CLEVELAND -- The last thing the Indians are thinking about when it comes to Leonys Martin right now is baseball. The team wants the center fielder to focus on daily victories in his comeback from a serious bacterial infection, and a significant one arrived Sunday.
Chris Antonetti, the team's president of baseball operations, announced prior to Sunday's game against the Orioles that Martin is being released from Cleveland Clinic and recovering well, but there remains no timetable for his return. The Indians' top priority is helping him get back to full strength before potentially constructing a rehab program.
"It's beyond a relief, especially given where things were a week ago," Antonetti said. "I think it's important to remember we don't know. We're in uncharted waters. There's no precedent you can look back to and say, 'What does a return to activity look like?' It's very much going to continue to be day to day."
Martin became ill overnight on Aug. 7 and was taken to Cleveland Clinic the following day, when it was discovered that an undisclosed bacteria entered his bloodstream, produced toxins and impacted his internal organs. Per Antonetti, Martin's condition worsened to the point of being life-threatening, but things began to move back in a positive direction throughout last week.
During the Tribe's recent trip to Cincinnati, Antonetti met with the players at Great American Ball Park to explain the specifics of what was ailing Martin. By Wednesday, the center fielder was out of the intensive care unit. On Thursday, manager Terry Francona, bench coach Brad Mills and a group of Martin's teammates made a visit to Cleveland Clinic.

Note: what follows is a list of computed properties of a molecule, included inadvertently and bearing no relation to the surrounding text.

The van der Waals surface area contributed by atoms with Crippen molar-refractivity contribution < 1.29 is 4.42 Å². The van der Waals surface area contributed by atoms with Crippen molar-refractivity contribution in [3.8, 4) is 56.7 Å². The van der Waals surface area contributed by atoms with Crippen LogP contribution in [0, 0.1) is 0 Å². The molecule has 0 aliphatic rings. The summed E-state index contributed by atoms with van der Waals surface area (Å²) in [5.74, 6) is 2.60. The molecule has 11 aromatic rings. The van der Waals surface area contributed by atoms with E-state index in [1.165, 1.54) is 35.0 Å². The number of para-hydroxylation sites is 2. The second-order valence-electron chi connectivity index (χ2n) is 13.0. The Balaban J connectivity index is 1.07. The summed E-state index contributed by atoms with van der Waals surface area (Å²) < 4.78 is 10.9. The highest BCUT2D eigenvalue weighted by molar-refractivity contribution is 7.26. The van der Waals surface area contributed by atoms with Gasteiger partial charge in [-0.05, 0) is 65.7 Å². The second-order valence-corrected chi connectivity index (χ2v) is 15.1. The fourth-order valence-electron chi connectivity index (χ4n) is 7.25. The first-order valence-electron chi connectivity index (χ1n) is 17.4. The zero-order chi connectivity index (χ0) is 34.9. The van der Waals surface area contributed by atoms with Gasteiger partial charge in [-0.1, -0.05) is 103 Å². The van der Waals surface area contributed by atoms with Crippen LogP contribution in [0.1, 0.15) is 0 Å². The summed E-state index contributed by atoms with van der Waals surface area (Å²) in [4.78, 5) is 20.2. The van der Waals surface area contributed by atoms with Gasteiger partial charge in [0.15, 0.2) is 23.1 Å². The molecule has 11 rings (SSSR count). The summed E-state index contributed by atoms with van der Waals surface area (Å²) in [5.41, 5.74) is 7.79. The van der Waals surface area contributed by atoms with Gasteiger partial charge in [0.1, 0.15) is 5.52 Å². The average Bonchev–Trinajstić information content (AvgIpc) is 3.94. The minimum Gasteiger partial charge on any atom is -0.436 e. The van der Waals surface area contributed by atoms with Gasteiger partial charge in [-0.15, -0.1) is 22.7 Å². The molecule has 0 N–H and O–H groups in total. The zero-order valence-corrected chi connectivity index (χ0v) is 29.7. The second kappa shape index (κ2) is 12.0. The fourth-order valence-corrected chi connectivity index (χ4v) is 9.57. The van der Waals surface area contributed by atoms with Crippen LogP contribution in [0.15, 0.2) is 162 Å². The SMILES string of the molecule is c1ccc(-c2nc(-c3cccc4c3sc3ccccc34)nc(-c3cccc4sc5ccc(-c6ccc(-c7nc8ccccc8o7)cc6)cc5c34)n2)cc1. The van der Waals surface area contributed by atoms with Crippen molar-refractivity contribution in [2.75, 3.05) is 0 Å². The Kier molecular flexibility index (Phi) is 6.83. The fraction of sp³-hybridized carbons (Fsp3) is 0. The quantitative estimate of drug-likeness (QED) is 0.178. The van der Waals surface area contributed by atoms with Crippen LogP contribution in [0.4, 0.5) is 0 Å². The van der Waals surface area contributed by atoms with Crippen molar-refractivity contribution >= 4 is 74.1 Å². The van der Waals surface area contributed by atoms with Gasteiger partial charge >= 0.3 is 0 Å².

"His spirits were really lifted," Antonetti said. "A bunch of the guys stopped by to visit. Tito and Millsie stopped by. He continues to draw energy from that and I know he's really motivated to get back healthy and begin building up his activity."
Antonetti said that Martin -- acquired from the Tigers prior to the July 31 non-waiver Trade Deadline -- has already been asking about when he can resume some light baseball activities. The Indians are just thrilled that he has been able to become more mobile over the past week, leading up to Sunday's release from the hospital.
"To think about the progress he's made over the past week, it's been nothing short of amazing," Antonetti said. "He'll have a series of follow up checks this week with doctors, just to continue to monitor his health. And then at some point we'll begin to think about how we build up his activity and see where that leads us. ... It's been a really encouraging week."
• Right-hander Trevor Bauer (10-day disabled list, stress fracture in right fibula) threw long-toss from a standing position while wearing a walking boot Sunday at Progressive Field. The Tribe starter, who is projected to miss four-to-six weeks, has teamed with the medical and training staffs to create a throwing and rehab program with the goal of expediting the healing process.
"He's attacked the rehab with full intensity," Antonetti said. "When I talked with Trevor, he had already mapped out his five-day routine how he intended to simulate pitching, including simulate a start day while he was working through the leg therapy. He is committed to getting back as soon as he reasonably can."
• Designated hitter Edwin Encarnacion (10-day DL, right hand) did "full cage work" Sunday, according to Antonetti. The current plan is to have Encarnacion take normal batting practice Monday, with the goal of being activated from the DL in the near future. Antonetti said, "He's not too far away."
• Outfielder Lonnie Chisenhall (60-day DL, left calf) is heading to the team's complex in Arizona to focus on rehab work while the Indians hit the road for Boston and Kansas City this week. Antonetti said Chisenhall "still has some checkmarks to pass" in his running program before he can resume full baseball activity.